- Video report by ITV News Business Editor Joel Hills
The Queen's private estate has reportedly been found to have millions of pounds invested in offshore tax havens.
It is alleged that the Duchy of Lancaster, which handles the Queen's investments, has held funds in the Cayman Islands and Bermuda.
Around £10 million of the Queen's private cash is said to have been tied up in offshore portfolios, it is claimed.
The revelations come as some 13.4 million financial documents - dubbed the Paradise Papers - relating to the tax affairs of some of the world's richest people were analysed by media organisations.
Other household names cited in the papers include F1 world champion Lewis Hamilton, who reportedly bought his private jet through a series of offshore companies reclaiming £3 million in VAT in the process.
His lawyers insist the tax structure used was lawful.
Meanwhile, tech giant Apple is alleged to have secretly moved part of its controversial tax structure to the Channel island of Jersey - a move the company says is legal.
Labour leader Jeremy Corbyn has called for an "immediate public inquiry" into the claims.
But Theresa May has refused to commit to a formal probe or to introducing a public register of who owns offshore companies and trusts in British tax havens, saying only that people should "pay the tax that is due".
Asked if the Queen should apologise, Mr Corbyn told the CBI's annual conference in London: "Anyone that is putting money into tax havens in order to avoid taxation in Britain... should do two things - not just apologise for it but also recognise what it does to our society.
"Because if the very wealthy person wants to avoid taxation in Britain and therefore put money into a tax haven somewhere, who loses?
"Schools, hospitals, housing, all those public services lose and the rest of the population have to pay to cover up the deficit created by that."
He added: "We simply need to challenge the culture that it is somehow clever to avoid taxation.
"It undermines every one of us who pays our taxes properly and diligently. It must stop."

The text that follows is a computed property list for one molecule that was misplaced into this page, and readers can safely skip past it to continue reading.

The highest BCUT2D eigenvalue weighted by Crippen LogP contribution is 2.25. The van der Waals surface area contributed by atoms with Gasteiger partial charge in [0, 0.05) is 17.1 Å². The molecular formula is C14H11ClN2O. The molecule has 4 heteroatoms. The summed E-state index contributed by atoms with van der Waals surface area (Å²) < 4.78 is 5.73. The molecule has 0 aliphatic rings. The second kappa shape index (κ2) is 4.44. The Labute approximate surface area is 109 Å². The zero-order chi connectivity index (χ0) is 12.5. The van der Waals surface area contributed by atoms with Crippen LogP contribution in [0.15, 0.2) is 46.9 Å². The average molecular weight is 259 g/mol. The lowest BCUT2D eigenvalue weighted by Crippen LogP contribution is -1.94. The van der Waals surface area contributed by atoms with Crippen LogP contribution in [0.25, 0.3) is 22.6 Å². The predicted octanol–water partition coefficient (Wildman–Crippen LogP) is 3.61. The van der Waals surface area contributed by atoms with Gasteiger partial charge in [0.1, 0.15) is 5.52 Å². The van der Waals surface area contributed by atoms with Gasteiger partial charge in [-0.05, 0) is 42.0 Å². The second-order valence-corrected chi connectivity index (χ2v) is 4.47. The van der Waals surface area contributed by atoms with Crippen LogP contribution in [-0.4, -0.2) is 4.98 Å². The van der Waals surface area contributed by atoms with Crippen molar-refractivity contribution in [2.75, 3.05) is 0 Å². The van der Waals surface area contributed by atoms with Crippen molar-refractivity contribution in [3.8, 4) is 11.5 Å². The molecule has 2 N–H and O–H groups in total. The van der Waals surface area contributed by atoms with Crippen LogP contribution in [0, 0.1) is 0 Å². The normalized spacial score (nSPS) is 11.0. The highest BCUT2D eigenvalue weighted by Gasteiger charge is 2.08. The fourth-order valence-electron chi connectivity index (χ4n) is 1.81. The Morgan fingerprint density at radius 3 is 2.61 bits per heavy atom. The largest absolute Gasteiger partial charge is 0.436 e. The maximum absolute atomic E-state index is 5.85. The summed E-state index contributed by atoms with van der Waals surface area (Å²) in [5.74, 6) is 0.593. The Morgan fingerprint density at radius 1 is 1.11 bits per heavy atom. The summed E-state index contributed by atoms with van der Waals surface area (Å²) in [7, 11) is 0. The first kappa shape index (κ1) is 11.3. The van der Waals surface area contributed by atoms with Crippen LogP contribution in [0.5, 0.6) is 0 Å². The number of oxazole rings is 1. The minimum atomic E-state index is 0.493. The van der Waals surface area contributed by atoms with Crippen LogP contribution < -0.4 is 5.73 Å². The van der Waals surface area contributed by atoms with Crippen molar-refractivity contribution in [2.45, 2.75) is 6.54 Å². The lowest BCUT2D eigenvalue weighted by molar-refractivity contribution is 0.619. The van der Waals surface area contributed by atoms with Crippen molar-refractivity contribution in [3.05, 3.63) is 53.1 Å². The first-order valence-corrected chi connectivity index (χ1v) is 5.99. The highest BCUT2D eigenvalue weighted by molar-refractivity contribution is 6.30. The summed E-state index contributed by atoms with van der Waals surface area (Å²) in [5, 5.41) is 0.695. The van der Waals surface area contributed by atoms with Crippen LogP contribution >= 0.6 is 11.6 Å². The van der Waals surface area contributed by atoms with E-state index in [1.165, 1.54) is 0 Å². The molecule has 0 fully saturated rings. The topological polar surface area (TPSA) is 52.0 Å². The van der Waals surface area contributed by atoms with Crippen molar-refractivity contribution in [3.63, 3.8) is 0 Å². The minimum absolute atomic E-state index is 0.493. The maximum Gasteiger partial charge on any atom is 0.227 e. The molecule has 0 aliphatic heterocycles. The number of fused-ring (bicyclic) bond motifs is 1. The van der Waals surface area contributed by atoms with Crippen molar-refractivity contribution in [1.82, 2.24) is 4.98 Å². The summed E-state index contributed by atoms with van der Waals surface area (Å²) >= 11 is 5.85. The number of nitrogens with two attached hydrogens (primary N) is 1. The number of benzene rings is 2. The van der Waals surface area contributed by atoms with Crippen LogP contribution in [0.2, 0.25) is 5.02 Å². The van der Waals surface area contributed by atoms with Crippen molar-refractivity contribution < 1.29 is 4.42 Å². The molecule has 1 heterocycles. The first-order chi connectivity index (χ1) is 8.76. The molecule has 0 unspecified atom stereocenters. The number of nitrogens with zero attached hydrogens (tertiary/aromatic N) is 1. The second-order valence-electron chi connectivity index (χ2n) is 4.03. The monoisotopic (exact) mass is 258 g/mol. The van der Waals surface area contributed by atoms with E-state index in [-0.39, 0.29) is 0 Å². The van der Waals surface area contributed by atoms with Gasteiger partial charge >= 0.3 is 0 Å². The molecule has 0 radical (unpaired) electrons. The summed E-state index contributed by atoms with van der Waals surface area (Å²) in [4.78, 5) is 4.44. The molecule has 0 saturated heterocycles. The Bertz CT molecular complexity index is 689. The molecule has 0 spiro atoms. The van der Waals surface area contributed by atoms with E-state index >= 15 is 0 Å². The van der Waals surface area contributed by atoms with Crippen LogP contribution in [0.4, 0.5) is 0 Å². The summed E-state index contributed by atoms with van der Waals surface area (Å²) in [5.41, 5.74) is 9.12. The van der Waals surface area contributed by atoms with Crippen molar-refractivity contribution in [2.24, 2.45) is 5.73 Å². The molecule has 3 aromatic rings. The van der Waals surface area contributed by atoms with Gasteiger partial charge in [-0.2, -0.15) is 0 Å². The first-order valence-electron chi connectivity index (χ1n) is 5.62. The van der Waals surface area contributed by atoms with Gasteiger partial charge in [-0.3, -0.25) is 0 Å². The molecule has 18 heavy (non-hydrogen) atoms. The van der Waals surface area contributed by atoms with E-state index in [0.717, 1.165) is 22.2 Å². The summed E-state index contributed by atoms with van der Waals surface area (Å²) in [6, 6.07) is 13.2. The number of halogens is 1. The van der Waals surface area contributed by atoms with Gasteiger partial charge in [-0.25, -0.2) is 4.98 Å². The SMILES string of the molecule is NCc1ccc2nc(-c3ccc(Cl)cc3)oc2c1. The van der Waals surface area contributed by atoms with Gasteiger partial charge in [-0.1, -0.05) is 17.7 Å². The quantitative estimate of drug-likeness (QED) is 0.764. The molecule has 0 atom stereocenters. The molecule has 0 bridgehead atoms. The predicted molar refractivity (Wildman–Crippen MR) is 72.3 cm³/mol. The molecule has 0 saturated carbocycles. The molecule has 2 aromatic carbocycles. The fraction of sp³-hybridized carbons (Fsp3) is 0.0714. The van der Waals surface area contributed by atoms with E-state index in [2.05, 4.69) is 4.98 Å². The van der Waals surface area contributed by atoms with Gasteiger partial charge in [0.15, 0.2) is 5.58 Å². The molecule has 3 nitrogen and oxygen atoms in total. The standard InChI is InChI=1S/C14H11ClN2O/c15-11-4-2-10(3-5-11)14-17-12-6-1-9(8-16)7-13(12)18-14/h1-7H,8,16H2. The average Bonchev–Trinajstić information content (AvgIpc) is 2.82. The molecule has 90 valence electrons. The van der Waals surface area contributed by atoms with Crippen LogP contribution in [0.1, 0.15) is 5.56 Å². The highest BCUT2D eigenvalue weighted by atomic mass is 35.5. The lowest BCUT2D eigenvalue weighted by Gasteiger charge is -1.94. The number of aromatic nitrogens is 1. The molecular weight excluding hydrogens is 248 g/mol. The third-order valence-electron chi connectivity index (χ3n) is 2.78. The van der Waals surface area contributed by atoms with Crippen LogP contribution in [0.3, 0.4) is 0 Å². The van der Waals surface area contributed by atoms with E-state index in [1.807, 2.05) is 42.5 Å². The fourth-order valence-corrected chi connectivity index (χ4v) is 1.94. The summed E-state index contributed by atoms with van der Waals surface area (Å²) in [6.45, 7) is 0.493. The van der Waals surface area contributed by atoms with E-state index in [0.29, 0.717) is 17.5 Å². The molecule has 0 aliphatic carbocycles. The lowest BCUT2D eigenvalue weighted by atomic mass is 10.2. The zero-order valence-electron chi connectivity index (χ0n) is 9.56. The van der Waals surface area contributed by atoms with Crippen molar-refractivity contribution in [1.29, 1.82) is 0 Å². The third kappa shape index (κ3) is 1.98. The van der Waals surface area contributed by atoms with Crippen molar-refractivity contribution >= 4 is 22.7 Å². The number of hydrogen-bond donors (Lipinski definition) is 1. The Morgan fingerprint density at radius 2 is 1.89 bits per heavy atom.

Around £10 million from the Queen's private fund was paid into funds in the Cayman Islands and Bermuda between 2004 and 2005, according to reports.
A small portion of the Queen's cash - £3,208 - was found to have bought a holding in the lender BrightHouse, it is claimed.
The rent-to-buy firm has previously been accused of ripping off customers with high interest rates, but maintains it does responsible business.
A further £5 million was invested in 2004 in the Bermuda-based Jubilee Absolute Return Fund Ltd.
The Queen voluntarily pays tax on any income she receives from the Duchy.
A spokesman for the estate said: "We operate a number of investments and a few of these are with overseas funds. All of our investments are fully audited and legitimate."
There is no suggestion that those involved acted illegally.
Political figures and celebrities are said to feature in the leaked papers, with stars of hit BBC comedy Mrs Brown's Boys among the latest named.
Paddy Houlihan, who plays Dermot in the show, Fiona O'Carroll, who plays Maria and Martin Delany who stars as Trevor, made use of a scheme that used trusts based in Mauritius and a series of loans and consultancy payments to reduce the tax they paid in the UK and Ireland, the Guardian reported.
Also among those said to be named in the papers are former Tory treasurer Lord Ashcroft.
He responded to the claims made in the BBC's Panorama programme on Twitter writing: "I can state unequivocally that I have not ignored rules...and never have done."
U2 frontman Bono is among a raft of celebrities said to be named in the Paradise Papers.
The singer - whose real name is Paul Hewson - allegedly used a Malta-based company to pay for a share in a shopping centre based in Lithuania.
A spokesman for the singer told the Guardian the star was a "passive, minority investor in Nude Estates Malta Ltd, a company that was legally registered in Malta until it was voluntarily wound up in 2015."
The revelations are not the first time the tax arrangements of Bono have come under scrutiny; in 2009 he was accused of storing his wealth in a Dutch tax haven.
US president Donald Trump's commerce secretary, Wilbur Ross, who is reportedly linked to a Russian firm, was also named in the papers.
He is allegedly shown to have cash in a shipping company which deals with Russian leader Vladimir Putin's son-in-law.
The Russian firm navigator, in which the offshore investments are reportedly held, has a partnership with Sibur, a gas company co-owned by Kirill Shamalov, who is married to Mr Putin's daughter.
The leak comes one year after the disclosure of the Panama Papers sent shockwaves through the world of business.
Two offshore service providers are said to be the source of the material, along with the company registries of 19 tax havens.
First obtained by the German newspaper Suddeutsche Zeitung, the documents have reportedly been analysed by almost 100 media organisations.
The International Consortium of Investigative Journalists oversaw the project, it is claimed.
Hundreds of individuals and companies reportedly have their overseas tax affairs laid bare in the papers.